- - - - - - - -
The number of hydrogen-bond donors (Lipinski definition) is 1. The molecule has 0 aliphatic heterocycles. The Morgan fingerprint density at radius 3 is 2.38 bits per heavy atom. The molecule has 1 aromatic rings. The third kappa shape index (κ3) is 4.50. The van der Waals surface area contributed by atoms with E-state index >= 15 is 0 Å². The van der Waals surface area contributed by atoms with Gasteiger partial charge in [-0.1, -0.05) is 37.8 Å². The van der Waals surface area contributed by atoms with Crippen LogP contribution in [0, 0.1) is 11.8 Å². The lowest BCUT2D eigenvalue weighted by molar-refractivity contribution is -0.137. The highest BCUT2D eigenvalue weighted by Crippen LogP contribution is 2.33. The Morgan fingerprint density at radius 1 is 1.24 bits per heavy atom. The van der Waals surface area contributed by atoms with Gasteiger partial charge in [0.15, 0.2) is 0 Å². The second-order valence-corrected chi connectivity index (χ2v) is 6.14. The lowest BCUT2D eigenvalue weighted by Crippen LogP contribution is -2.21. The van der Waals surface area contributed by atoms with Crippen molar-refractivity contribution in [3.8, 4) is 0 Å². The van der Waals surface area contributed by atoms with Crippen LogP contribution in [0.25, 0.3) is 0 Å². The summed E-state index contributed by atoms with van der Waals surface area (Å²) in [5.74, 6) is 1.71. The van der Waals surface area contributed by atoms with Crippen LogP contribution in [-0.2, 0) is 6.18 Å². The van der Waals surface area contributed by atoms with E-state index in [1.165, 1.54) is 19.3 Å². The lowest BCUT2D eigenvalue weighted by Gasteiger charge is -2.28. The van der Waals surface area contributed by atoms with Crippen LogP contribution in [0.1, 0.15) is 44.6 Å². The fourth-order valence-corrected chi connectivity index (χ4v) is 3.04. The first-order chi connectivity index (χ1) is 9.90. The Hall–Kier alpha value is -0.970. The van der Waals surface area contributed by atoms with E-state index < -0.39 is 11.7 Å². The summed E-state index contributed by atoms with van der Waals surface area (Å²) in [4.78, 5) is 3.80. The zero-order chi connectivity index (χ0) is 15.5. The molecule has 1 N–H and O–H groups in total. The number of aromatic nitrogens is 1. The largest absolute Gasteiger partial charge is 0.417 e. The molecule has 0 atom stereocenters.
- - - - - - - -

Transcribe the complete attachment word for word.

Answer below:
The number of hydrogen-bond donors (Lipinski definition) is 1. The molecule has 0 aliphatic heterocycles. The Morgan fingerprint density at radius 3 is 2.38 bits per heavy atom. The molecule has 1 aromatic rings. The third kappa shape index (κ3) is 4.50. The van der Waals surface area contributed by atoms with E-state index >= 15 is 0 Å². The van der Waals surface area contributed by atoms with Gasteiger partial charge in [-0.1, -0.05) is 37.8 Å². The van der Waals surface area contributed by atoms with Crippen LogP contribution in [0, 0.1) is 11.8 Å². The lowest BCUT2D eigenvalue weighted by molar-refractivity contribution is -0.137. The highest BCUT2D eigenvalue weighted by Crippen LogP contribution is 2.33. The Morgan fingerprint density at radius 1 is 1.24 bits per heavy atom. The van der Waals surface area contributed by atoms with Gasteiger partial charge in [0.15, 0.2) is 0 Å². The second-order valence-corrected chi connectivity index (χ2v) is 6.14. The lowest BCUT2D eigenvalue weighted by Crippen LogP contribution is -2.21. The van der Waals surface area contributed by atoms with Crippen molar-refractivity contribution in [3.8, 4) is 0 Å². The van der Waals surface area contributed by atoms with Crippen LogP contribution in [0.25, 0.3) is 0 Å². The summed E-state index contributed by atoms with van der Waals surface area (Å²) in [5.74, 6) is 1.71. The van der Waals surface area contributed by atoms with Crippen LogP contribution in [-0.2, 0) is 6.18 Å². The van der Waals surface area contributed by atoms with E-state index in [1.165, 1.54) is 19.3 Å². The lowest BCUT2D eigenvalue weighted by Gasteiger charge is -2.28. The van der Waals surface area contributed by atoms with Crippen LogP contribution in [0.1, 0.15) is 44.6 Å². The fourth-order valence-corrected chi connectivity index (χ4v) is 3.04. The first-order chi connectivity index (χ1) is 9.90. The Hall–Kier alpha value is -0.970. The van der Waals surface area contributed by atoms with E-state index < -0.39 is 11.7 Å². The summed E-state index contributed by atoms with van der Waals surface area (Å²) in [4.78, 5) is 3.80. The zero-order chi connectivity index (χ0) is 15.5. The molecule has 1 N–H and O–H groups in total. The number of aromatic nitrogens is 1. The largest absolute Gasteiger partial charge is 0.417 e. The molecule has 0 atom stereocenters.